Read: as a review copy from LibraryThing Early Reviewers (Riverhead, 288 pages, originally published September 2010)
Rating: 4 out of 10 (finished 11/21/10)
Synopsis: Things come undone with shocking rapidity when a flu pandemic ravages America. Cole, the son of liberal atheists and a smart, self-contained boy who loves to draw and counts explorer among his favorite words, narrates Nuñez’s sixth gripping novel, one of many recent literary postapocalyptic tales. The pandemic orphans and nearly kills Cole, who ends up living with a kindhearted Evangelical pastor and his wife in Salvation City, a community preparing for the Rapture. It’s all bible studies, guns, rapture children, and saved adults, including fiercely tattooed, one-eyed Mason. As Cole emerges from a thicket of grief and the confusion of sexual awakening and recognizes and trusts his hunger for education and the larger world, however damaged and dangerous, Nuñez brilliantly contrasts epic social failure and tragedy with the unfurling of one promising life, reminding us that even in the worst of times, we seek coherence, discovery, and connection.
Overall Impression: Gripping? Meh. I didn’t find it all that exciting. While I did like Nunez’s writing style (incredibly spare), I wasn’t able to grasp onto the characters or their situation. Despite all the signs that it should be a desperate time, I didn’t feel it. Compared to other dystopian literature (if this can even be called dystopian…as Lenore says below, its “like a regular novel dressed up in apocalyptic clothing”), it never felt compelling or dangerous or heart breaking. It did feel empty at points, but that was all I got out of it. Although I am a Christian, I am so far removed from the conservative, evangelical style of church that is portrayed in this book, although I did think that she did portray the pastor and his wife fairly sympathetically (it would have been so easy to have turned them into caricatures).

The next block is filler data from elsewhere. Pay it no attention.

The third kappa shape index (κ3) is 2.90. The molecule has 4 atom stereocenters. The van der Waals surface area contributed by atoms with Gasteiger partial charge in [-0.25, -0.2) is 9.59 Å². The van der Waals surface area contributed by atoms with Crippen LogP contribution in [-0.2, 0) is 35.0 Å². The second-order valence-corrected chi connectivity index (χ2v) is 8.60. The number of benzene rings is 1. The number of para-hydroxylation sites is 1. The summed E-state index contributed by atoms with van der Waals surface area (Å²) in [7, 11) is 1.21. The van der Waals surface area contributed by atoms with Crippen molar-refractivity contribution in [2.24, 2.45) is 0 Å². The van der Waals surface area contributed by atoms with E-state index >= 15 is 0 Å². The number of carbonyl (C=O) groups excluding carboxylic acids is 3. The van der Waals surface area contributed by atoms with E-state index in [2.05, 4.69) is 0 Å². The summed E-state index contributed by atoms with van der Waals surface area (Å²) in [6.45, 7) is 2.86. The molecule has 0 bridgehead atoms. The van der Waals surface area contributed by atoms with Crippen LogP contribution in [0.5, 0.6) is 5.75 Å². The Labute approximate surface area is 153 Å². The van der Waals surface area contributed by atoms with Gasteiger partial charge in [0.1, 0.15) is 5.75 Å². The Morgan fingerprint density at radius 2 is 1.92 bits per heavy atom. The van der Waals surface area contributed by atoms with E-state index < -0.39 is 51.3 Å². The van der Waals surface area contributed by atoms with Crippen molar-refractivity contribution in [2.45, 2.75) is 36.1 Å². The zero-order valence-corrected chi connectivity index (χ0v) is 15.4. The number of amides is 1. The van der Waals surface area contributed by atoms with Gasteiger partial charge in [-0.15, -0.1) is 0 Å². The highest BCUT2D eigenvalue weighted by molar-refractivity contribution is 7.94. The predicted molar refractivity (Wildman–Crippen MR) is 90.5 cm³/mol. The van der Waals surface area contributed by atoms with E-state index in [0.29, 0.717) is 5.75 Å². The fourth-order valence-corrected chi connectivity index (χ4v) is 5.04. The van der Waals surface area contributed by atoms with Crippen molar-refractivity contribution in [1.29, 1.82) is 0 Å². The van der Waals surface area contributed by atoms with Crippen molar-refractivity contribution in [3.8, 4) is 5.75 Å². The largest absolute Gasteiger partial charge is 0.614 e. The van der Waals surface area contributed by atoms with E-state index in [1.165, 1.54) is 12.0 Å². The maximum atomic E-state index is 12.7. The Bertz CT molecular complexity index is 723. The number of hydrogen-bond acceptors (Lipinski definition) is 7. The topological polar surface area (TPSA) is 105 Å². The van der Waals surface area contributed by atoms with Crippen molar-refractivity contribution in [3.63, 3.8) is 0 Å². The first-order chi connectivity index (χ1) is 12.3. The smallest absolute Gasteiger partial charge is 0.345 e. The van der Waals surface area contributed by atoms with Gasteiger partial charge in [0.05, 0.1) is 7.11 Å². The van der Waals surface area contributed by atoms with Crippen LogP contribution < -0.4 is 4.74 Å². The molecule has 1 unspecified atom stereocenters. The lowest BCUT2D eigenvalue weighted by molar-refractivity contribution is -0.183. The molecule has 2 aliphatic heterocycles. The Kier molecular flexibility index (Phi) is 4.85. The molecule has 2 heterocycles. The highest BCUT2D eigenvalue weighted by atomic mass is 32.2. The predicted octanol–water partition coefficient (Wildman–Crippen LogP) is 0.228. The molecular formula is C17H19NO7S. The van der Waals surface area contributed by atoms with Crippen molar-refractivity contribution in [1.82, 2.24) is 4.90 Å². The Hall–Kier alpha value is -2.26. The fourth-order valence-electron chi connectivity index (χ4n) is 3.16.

Then it just…sort of…ends…
Pros: The writing style worked and was beautiful at some points.
Cons: I never connected with the story or the characters. I didn’t really care about anyone.
Other blogger opinions:
Presenting Lenore: “It’s like a regular novel dressed up in apocalyptic clothing.”
Raging Bibliomania: “While I had some very troublesome issues with this book, I feel that the writing and subject matter were presented very well.”
Diane Leach: “And so Sigrid Nunez, who worked for Susan Sontag as a young writer, citing this most liberal and astringent of intellectuals as a critical influence on her own work, has written a sympathetic view of American Right Wing Christians.”
Other books I’ve read by Sigrid Nunez: none
Legal gobbledygook: I received this book free from LibraryThing as part of their Early Reviewers program. The opinions I have expressed are my own. I am disclosing this in accordance with the Federal Trade Commission’s 16 CFR, Part 255: “Guides Concerning the Use of Endorsements and Testimonials in Advertising.”